When we first sailed into Baker’s Bay, we agreed it was the most beautiful and romantic anchorage imaginable. A deserted three-mile crescent beach, water clear as liquid crystal framed by verdant tropical foliage. Remote and silent and peaceful. It was twenty years ago.
A great part of the joy of arrival was that it had been so hard to get there. In order to sail from Green Turtle Cay to Baker’s Bay, then as now, requires traversing the dreaded Whale, the inlet between Green Turtle Cay and Great Guana Cay. The seas in the inlet are notoriously rough, rollers from the deep Atlantic often sweeping in and breaking dangerously across the shallow inlet. To pass safely, it requires a keen eye on the weather and reports of conditions from mariners actually crossing. In our case, we waited several days for the seas to calm down.
But the rewards were unforgettable.
My memories of Baker’s Bay in those days include watching brightly colored fish drifting through water so clear you could see star fish on the bottom; taking bedrolls on deck, clothing optional, watching the stars wheeling in the night sky.
Most nights, even days at a time, we were alone in the anchorage. Other times, a few other cruisers anchored and there would be impromptu gatherings around night fires on the beach, roasting what we had harvested from the sea during the day. I remember the feel of the water, soft and cool as ambrosia, and the transcendental stillness, and the sound of distant conch horns at sunset saying prayers to the vanishing sun.
But I also remember a compelling mystery we encountered when we first went ashore. Hidden beneath the Caribbean pines, casuarinas and palms were the abandoned bones of a large resort. Here were skeletal structures, a main building, an outdoor theater, a bar, shops, a basketball court and an enclosure where tourists could ride on the back of dolphins. Disney had created the development in the 1980s. A massive dredging project had cut a channel and a turning basin through the pristine bay allowing access to Disney’s huge red cruise liner that would disgorge tourists ashore for fun and games.
It was an eerie experience wandering through the dead resort, walking through the ruins of the shops, standing on the theater’s stage looking out at the ghosts of the audience. In the bar, the cooler stood empty, as if they had just run out of beer. When Disney closed the place down, they abandoned almost everything, including the dolphins in their enclosures.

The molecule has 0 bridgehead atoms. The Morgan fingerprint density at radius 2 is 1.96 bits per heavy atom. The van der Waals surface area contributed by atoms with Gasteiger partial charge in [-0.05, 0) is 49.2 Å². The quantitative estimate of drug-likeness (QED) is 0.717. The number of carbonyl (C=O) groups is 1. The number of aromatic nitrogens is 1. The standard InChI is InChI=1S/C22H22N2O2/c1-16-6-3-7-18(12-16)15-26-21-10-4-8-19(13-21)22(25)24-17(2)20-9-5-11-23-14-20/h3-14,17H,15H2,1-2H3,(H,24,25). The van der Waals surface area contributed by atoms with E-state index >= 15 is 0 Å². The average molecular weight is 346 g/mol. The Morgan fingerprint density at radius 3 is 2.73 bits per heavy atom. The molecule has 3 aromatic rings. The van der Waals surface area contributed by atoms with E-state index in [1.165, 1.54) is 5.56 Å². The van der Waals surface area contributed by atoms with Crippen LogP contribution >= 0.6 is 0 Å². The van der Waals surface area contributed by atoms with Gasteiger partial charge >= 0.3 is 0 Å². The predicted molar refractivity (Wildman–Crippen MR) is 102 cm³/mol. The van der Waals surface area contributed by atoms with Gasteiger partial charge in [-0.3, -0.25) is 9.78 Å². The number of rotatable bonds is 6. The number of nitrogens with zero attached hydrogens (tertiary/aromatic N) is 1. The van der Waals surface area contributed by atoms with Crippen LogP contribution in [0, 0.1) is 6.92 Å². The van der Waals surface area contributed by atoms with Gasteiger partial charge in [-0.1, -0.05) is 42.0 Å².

But why had the resort been abandoned? At the time, we guessed it had been the rough seas of the inlet, that tourists might have complained of discomfort or seasickness. Later we learned, it was a classic case of machine against nature.
And nature won. When Disney brought in their dredge, reputedly one of the largest in the world, they didn’t count on the tides and the currents. Every time they dredged the channel, the currents would sweep the sand in again. It was a never-ending and very expensive cycle. Disney gave up and abandoned the whole project.
Back then, with the Departure of Disney, nature almost eliminated all traces of this misguided development. And for a few years, Baker’s Bay became a Paradise once more.
But soon, the machines would return, and the granddaddy of all mega- developments would devour Baker’s Bay once more. If you have cruised to Baker’s
Bay in recent years, or have Googled the Baker’s Bay Golf and Ocean Club, you’ll see what I mean. There is now a lavish gated resort with many hundreds of homes and villas, dining and shopping, a fitness center, and, of course, a 26-hole golf course. It is a crowded, noisy venue, far removed from the beauty that caused it to be there in the first place. And environmentalists have warned of the tragic consequences of its pollution, especially to the coral of the Abaco Reef and the bay itself.
I’m not certain if there is a moral to this tale. Certainly, people have a right to create communities in the islands, and other people have the right to enjoy them and call them home. But these tranquil, natural places like the late-lamented Baker’s Bay, are becoming harder and harder to find. Maybe it’s groups like ours that can discover ways to keep other magic places safe from the machine and those who bring them to Paradise.
I hope you enjoyed this blog and others in the series called SAILING BACKWARDS. Maybe you’ll enjoy my recent book, SULU SEA, an unpredictable adventure novel on and about the Caribbean Sea. It is available on Amazon and here on my website.
Marshall Riggan has been writing and telling stories for over a half-century, several of which were turned into movies and television documentaries. He has enjoyed going on sailing adventures for over four decades. His books, Sulu Sea and The Last Traveler, can be found at https://www.marshallrigganstoryteller.com